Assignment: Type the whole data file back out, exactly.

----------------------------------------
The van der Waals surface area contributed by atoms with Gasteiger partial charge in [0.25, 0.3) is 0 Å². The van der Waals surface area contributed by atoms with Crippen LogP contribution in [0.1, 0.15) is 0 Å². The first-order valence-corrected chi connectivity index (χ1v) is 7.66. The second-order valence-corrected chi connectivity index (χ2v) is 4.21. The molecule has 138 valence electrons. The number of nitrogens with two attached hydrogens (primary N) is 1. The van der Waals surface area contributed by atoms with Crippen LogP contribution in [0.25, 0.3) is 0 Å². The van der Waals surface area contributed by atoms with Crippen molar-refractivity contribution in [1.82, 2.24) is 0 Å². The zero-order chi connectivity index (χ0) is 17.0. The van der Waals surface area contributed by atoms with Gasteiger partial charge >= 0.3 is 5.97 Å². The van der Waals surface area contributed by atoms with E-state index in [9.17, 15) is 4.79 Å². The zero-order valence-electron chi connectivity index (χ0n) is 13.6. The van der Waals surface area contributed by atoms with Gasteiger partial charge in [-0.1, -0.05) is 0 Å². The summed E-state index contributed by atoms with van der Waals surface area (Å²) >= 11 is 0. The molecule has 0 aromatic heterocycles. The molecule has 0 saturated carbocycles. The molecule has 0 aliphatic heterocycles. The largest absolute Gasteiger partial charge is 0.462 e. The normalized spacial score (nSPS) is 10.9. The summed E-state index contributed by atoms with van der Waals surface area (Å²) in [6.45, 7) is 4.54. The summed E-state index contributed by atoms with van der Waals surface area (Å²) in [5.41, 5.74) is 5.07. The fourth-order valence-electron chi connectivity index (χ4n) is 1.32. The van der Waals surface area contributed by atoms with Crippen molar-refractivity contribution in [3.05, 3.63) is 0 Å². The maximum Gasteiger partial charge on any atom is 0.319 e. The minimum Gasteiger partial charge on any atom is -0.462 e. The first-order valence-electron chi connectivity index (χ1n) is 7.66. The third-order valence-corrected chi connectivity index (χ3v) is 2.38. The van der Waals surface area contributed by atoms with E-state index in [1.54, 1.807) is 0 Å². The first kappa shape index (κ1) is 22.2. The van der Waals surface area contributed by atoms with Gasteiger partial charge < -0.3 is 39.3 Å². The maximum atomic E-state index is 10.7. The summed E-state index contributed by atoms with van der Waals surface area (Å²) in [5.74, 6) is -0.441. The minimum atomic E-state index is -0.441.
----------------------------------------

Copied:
The van der Waals surface area contributed by atoms with Gasteiger partial charge in [0.25, 0.3) is 0 Å². The van der Waals surface area contributed by atoms with Crippen LogP contribution in [0.1, 0.15) is 0 Å². The first-order valence-corrected chi connectivity index (χ1v) is 7.66. The second-order valence-corrected chi connectivity index (χ2v) is 4.21. The molecule has 138 valence electrons. The number of nitrogens with two attached hydrogens (primary N) is 1. The van der Waals surface area contributed by atoms with Crippen LogP contribution in [0.25, 0.3) is 0 Å². The van der Waals surface area contributed by atoms with Crippen molar-refractivity contribution in [1.82, 2.24) is 0 Å². The zero-order chi connectivity index (χ0) is 17.0. The van der Waals surface area contributed by atoms with Gasteiger partial charge >= 0.3 is 5.97 Å². The van der Waals surface area contributed by atoms with E-state index in [9.17, 15) is 4.79 Å². The zero-order valence-electron chi connectivity index (χ0n) is 13.6. The van der Waals surface area contributed by atoms with Gasteiger partial charge in [-0.1, -0.05) is 0 Å². The summed E-state index contributed by atoms with van der Waals surface area (Å²) >= 11 is 0. The molecule has 0 aromatic heterocycles. The molecule has 0 saturated carbocycles. The molecule has 0 aliphatic heterocycles. The largest absolute Gasteiger partial charge is 0.462 e. The normalized spacial score (nSPS) is 10.9. The summed E-state index contributed by atoms with van der Waals surface area (Å²) in [6.45, 7) is 4.54. The summed E-state index contributed by atoms with van der Waals surface area (Å²) in [5.41, 5.74) is 5.07. The fourth-order valence-electron chi connectivity index (χ4n) is 1.32. The van der Waals surface area contributed by atoms with Crippen molar-refractivity contribution in [3.05, 3.63) is 0 Å². The maximum Gasteiger partial charge on any atom is 0.319 e. The minimum Gasteiger partial charge on any atom is -0.462 e. The first-order valence-electron chi connectivity index (χ1n) is 7.66. The third-order valence-corrected chi connectivity index (χ3v) is 2.38. The van der Waals surface area contributed by atoms with E-state index in [1.54, 1.807) is 0 Å². The first kappa shape index (κ1) is 22.2. The van der Waals surface area contributed by atoms with Gasteiger partial charge < -0.3 is 39.3 Å². The maximum atomic E-state index is 10.7. The summed E-state index contributed by atoms with van der Waals surface area (Å²) in [5.74, 6) is -0.441. The minimum atomic E-state index is -0.441.